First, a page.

Immunohistochemistry Innovations for Diagnosis and Tissue-Based Biomarker Detection

Narittee Sukswai, Joseph D. Khoury

Research output: Contribution to journalReview articlepeer-review

47 Scopus citations


Purpose of Review: Immunohistochemistry is an integral technique for tissue-based diagnostics and biomarker detection with broad worldwide adoption. Advances in core chemistries, antibody design, and automation have ushered unprecedented sensitivity, specificity, and reproducibility in immunohistochemistry assays. As a result, clinical immunohistochemistry assays that utilize dual-color approaches and mutation-specific antibodies provide novel tools in clinical diagnostics that until recently were in the realm of investigational research. This review provides an overview of innovations in clinical immunohistochemistry assays with emphasis on those used for patients with hematopoietic neoplasms. Recent Findings: Advances in clinical-grade immunohistochemistry techniques have allowed labs to develop and validate multiplex assays that improve diagnostic utility—such as CD5/PAX5 and TCF4/CD123 dual-color stains—and have the potential to enhance the specificity of biomarker detection. In addition, the increased availability of immunohistochemistry assays that detect mutant proteins (e.g., BRAF V600E and IDH1 R132H) provides a helpful replacement and/or adjunct for molecular testing. These techniques are highly reproducible, entail reasonable technical and interpretation complexity, and are relatively cost-effective, making them valuable novel tools in modern cancer care. Summary: Multiplex and mutation-specific immunohistochemistry assays represent important innovations that provide improved utility in the context of personalized medicine and targeted therapy.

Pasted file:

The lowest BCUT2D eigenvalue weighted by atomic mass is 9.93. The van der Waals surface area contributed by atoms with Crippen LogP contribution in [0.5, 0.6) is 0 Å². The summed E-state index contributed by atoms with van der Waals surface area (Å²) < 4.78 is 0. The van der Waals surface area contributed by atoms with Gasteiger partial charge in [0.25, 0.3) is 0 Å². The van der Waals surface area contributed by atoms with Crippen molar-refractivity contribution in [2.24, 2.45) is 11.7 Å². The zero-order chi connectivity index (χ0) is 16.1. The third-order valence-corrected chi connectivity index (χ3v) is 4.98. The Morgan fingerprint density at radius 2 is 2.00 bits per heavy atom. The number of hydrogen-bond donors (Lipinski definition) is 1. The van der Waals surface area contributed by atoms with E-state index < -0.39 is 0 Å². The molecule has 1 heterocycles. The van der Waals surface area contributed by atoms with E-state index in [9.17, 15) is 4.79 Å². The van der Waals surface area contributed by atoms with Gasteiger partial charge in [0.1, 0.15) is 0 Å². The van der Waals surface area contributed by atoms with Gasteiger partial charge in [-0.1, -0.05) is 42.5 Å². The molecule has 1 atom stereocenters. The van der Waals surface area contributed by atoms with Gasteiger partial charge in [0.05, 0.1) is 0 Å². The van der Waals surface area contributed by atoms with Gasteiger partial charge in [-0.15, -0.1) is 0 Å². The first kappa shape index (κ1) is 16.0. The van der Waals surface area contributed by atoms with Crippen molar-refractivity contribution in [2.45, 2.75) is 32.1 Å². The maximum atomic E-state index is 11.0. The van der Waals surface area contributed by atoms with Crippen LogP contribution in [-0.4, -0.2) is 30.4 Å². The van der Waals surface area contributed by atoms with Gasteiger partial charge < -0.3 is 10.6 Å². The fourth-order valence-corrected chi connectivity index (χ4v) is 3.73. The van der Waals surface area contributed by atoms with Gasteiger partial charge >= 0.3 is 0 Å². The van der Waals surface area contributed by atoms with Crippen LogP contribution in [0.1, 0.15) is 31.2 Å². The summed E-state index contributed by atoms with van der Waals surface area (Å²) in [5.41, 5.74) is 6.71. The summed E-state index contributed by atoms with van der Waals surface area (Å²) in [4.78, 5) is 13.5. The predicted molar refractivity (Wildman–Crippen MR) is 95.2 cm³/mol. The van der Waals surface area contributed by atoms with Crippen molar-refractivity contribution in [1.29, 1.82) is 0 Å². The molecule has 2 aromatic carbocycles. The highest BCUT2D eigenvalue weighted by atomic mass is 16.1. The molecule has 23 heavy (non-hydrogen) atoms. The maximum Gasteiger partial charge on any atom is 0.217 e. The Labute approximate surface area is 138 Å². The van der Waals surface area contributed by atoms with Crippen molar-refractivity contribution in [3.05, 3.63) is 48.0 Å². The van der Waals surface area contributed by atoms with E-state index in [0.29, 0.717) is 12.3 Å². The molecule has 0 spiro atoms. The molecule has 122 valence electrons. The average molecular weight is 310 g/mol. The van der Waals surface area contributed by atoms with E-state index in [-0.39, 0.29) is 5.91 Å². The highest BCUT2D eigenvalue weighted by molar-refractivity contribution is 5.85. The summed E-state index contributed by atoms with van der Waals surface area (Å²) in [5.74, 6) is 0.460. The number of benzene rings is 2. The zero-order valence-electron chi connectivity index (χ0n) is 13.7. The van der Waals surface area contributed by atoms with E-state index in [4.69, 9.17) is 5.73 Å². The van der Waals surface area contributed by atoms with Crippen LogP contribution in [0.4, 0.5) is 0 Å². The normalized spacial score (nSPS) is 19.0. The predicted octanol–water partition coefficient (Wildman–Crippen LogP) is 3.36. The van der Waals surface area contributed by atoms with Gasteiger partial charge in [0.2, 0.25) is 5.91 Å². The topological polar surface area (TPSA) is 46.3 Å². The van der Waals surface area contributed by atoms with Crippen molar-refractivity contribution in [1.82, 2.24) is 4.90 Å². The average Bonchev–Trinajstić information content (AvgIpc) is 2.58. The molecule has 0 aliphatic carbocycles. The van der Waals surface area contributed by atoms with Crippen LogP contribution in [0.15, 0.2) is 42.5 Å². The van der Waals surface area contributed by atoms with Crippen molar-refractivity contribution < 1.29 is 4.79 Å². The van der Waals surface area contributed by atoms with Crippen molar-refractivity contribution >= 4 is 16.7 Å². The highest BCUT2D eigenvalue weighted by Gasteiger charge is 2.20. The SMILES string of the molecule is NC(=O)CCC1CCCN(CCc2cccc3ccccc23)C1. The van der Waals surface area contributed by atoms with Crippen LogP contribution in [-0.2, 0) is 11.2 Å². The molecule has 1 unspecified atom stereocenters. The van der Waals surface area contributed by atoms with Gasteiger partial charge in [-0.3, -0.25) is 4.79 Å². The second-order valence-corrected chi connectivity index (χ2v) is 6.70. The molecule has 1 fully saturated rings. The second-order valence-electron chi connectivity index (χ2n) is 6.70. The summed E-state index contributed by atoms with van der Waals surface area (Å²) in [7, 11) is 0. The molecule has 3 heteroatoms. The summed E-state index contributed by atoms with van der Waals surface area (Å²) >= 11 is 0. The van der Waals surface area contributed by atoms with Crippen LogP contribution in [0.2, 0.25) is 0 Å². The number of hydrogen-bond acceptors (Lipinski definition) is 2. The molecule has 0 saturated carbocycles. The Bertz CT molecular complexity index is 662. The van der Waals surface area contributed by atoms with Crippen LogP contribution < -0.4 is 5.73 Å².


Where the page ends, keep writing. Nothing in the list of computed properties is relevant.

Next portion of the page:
Original languageEnglish (US)
Pages (from-to)368-375
Number of pages8
JournalCurrent Hematologic Malignancy Reports
Issue number5
StatePublished - Oct 1 2019
Externally publishedYes


  • BRAF V600E
  • CD123
  • Dual immunohistochemistry
  • IDH1
  • LEF1
  • Multiplex immunohistochemistry
  • Mutation-specific antibody
  • PAX5
  • TCF4

ASJC Scopus subject areas

  • Hematology
  • Oncology
  • Cancer Research


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